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An ear for small businesses

Entrepreneurship: Local organization offers businesspeople a place to meet twice a month to share id

Posted: May 20, 2011 1:55 a.m.
Updated: May 20, 2011 1:55 a.m.
 

More minds are better than one — and that’s the chief concept behind the local business organization called Masterminds.

Masterminds is a local organization made up of businesspeople who meet twice a month to share business ideas, experience and knowledge.

Operating as the owner of a small business can be challenging and isolating. The owner often has few to no resources to bounce ideas off, seek advice from or develop business-growth plans with.

Masterminds becomes the small-business owner’s executive board for consulting purposes.

The net effect for local entrepreneurs attending the meetings is a collective “think tank,” where business owners can receive business development mentoring from peers and advisers alike.

Each meeting centers on a different business topic. The topics evolve based on issues business owners are facing.

In each meeting, members have an opportunity to gain new insights or learn new skills through the discussions and other members sharing their experiences in the collective setting.

Additionally, any member can request to have his or her business be the subject of a smaller focus meeting where a company owner receives business advice, an evaluation or input on a plan to grow business.

Building a new business
MadDogParty owner Mike Spalter first joined Masterminds right after starting his business, a mobile video-game and laser-tag party company, at the end of 2008. Having a group of advisers, via Masterminds, was instrumental in getting his business from concept to opening his doors four months later, he said.

“When I decided to make an investment to add a second truck to my fleet, I made a presentation and the group gave me a peer review,” Spalter said. “Masterminds served as an executive board to make my decision. It gave me another input point.”

Coming from a Fortune 500 environment, Spalter said he also likes solving other peoples’ problems, too, because it helps keep his mind sharp from a business standpoint. Without a doubt, he said, the group has helped him grow his business.

Strength is diversity
The local Masterminds group is headed by Don Earle, a business adviser with the SBDC and a banker for 30 years.

A large business has a board and other people to collaborate with. A small-business owner needs other people, a group of mentors, to round out his or her business, Earle said.

The group works with business owners who work in all fields, from information technology to finance. The group often has members in the retail, insurance, accounting, legal and leasing industries, as well as basic entrepreneurs.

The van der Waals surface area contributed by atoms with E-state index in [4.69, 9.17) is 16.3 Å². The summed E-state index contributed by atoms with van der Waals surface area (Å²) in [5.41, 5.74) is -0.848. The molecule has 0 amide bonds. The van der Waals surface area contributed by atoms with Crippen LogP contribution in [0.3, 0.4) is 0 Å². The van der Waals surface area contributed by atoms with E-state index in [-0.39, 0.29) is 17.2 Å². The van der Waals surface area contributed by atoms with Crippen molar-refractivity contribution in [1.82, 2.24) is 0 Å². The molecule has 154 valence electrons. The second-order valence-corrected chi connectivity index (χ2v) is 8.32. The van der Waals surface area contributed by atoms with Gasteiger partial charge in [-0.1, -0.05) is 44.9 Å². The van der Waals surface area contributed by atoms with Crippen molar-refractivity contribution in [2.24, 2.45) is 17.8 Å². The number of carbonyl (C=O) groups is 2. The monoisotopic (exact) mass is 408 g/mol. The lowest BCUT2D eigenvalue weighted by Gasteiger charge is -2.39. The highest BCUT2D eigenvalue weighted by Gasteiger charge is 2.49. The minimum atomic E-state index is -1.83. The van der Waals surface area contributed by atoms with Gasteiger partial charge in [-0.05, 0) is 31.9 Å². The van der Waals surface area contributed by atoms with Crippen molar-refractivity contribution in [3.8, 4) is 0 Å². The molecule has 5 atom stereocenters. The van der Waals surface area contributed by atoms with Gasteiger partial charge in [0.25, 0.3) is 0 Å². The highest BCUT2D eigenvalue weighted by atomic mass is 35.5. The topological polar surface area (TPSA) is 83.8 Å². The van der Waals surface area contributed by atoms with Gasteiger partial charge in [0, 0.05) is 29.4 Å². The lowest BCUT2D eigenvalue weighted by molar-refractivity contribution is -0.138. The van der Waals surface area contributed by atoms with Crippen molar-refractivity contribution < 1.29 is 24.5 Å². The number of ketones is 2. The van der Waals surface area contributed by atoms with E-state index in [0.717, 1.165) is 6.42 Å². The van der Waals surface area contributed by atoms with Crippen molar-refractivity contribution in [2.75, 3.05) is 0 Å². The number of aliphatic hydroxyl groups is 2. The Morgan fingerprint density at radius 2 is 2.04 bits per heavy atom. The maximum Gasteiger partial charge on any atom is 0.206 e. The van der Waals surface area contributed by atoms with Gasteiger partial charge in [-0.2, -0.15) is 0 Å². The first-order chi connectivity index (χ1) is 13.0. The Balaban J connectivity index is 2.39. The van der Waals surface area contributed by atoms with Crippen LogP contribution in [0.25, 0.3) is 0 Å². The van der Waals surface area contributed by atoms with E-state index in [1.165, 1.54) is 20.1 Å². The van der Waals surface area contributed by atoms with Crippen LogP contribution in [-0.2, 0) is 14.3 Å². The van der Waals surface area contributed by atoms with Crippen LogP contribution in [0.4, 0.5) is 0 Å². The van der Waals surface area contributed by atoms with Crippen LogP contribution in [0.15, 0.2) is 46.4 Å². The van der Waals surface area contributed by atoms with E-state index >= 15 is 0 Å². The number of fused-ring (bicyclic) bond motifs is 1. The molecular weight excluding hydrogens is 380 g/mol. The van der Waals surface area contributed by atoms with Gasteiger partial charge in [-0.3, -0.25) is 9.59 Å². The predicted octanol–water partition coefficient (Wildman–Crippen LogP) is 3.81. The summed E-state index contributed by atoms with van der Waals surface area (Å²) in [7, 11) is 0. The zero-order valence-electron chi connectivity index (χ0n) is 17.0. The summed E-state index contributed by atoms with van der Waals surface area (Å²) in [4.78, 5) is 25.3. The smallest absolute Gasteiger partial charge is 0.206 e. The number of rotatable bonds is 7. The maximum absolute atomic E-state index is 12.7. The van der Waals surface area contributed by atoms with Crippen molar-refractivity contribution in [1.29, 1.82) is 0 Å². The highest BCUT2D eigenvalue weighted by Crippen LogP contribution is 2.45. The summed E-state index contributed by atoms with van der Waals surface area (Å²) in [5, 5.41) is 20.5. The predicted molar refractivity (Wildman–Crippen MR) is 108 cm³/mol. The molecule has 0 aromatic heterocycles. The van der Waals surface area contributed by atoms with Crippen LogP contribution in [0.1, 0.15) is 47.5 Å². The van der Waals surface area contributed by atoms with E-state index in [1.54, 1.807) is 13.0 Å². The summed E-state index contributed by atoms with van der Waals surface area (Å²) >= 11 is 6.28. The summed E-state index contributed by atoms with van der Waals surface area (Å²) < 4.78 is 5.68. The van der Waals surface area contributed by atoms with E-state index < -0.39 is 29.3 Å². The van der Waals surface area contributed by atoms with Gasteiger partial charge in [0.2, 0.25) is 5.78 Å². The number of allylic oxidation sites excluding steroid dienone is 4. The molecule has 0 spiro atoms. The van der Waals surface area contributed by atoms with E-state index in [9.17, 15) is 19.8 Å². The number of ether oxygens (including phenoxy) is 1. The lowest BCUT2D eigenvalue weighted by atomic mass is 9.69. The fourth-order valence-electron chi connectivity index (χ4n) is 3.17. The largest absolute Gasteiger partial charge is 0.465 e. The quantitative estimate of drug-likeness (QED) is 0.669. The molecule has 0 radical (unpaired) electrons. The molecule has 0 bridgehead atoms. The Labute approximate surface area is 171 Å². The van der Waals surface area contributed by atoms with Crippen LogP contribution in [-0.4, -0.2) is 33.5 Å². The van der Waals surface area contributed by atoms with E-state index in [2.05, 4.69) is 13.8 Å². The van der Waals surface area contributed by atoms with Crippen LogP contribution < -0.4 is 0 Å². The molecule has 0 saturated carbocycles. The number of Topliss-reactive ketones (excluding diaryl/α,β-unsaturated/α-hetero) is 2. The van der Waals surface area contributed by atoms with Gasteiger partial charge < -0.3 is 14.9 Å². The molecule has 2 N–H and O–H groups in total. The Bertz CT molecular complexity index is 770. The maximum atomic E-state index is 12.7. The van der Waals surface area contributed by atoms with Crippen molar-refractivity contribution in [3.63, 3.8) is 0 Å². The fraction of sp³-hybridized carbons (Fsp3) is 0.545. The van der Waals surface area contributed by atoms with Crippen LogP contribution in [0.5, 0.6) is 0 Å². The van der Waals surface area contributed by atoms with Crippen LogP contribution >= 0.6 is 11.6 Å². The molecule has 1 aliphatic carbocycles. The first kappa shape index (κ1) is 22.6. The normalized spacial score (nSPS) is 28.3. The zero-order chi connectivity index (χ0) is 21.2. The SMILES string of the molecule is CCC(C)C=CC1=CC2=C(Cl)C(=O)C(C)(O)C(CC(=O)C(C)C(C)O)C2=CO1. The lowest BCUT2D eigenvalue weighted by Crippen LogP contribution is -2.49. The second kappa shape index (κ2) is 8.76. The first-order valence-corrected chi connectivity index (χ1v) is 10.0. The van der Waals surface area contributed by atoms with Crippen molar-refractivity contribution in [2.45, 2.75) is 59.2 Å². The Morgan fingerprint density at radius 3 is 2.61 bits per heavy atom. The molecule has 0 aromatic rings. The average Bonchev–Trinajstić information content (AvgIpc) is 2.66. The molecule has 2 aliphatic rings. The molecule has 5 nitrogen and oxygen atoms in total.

“We want to attract more business owners in manufacturing, too,” Earle said.

Masterminds helps business owners with marketing, accounting, collection, sales and business growth needs.

“Our strength is that we have a very diverse group,” Earle said. “We have business people with startups to owners with 20 to 30 years in business.”

Stan Aaronson, founder and owner of S. M. Aaronson Marketing Strategies, works with clients who generate $20 million or more. Being in Masterminds has allowed him to get to know people in the Santa Clarita Valley, resulting in some business alliances.

“I have been a resident of (the) SCV for more than 20 years,” Aaronson said. “And I have not encountered a higher caliber people of than the ones I rub shoulders with at Masterminds.”

Established businesses
Visions in Glass owner Marion Snyder joined Masterminds two months ago. Her company supplies custom-designed stained and leaded glass doors and windows.

The group is very amicable and open; there is a very close relationship between everyone, Snyder said.

She has used Masterminds to have her business and website reviewed in all details, from how she builds relationships with past and new clients to how she presents her business online and builds sales. She has already begun making some of the recommended changes.

“I’ve never been in a group — and I’ve tried several — where’s this level of camaraderie, and I absolutely enjoy it,” Snyder said. “It benefits me both socially, and as a business (owner).”


Executing effectively
People have a sense of business being global these days, but sometimes fail to take in to account where their business should be based in order to be financially successful.

“Business is business, but are you making any money?” said Charlie Gill, former Masterminds facilitator and president of Integrated Property Services Group Inc.

Forty percent of an owner’s business can be in areas other than where the business is located, but yet represent 75 percent of the business’s costs, Gill said.

He recommends that business owners learn to break their market down and find out what the return on investment is for each of their business activities or sales and service areas.

“It’s hard for a small-business owner to find people they can talk with confidentially,” said Steve Tannehill, director of the Small Business Development Center located at College of the Canyons.

A business owner needs passion and enthusiasm, yes, but he or she needs more than that, Tannehill said. Some people take a simple business and make it too complicated ,or have no sales background, he said. The SBDC and Masterminds can help the owner put a good plan in place.

“There’s a difference between a good idea and a good business plan the owner can execute,” Earle said.

Masterminds meets every Wednesday at the SCV Chamber of Commerce offices. The first visit is free and members pay $35 per quarter. For more information or to register, business owners can contact Masterminds at sbdc@canyons.edu.

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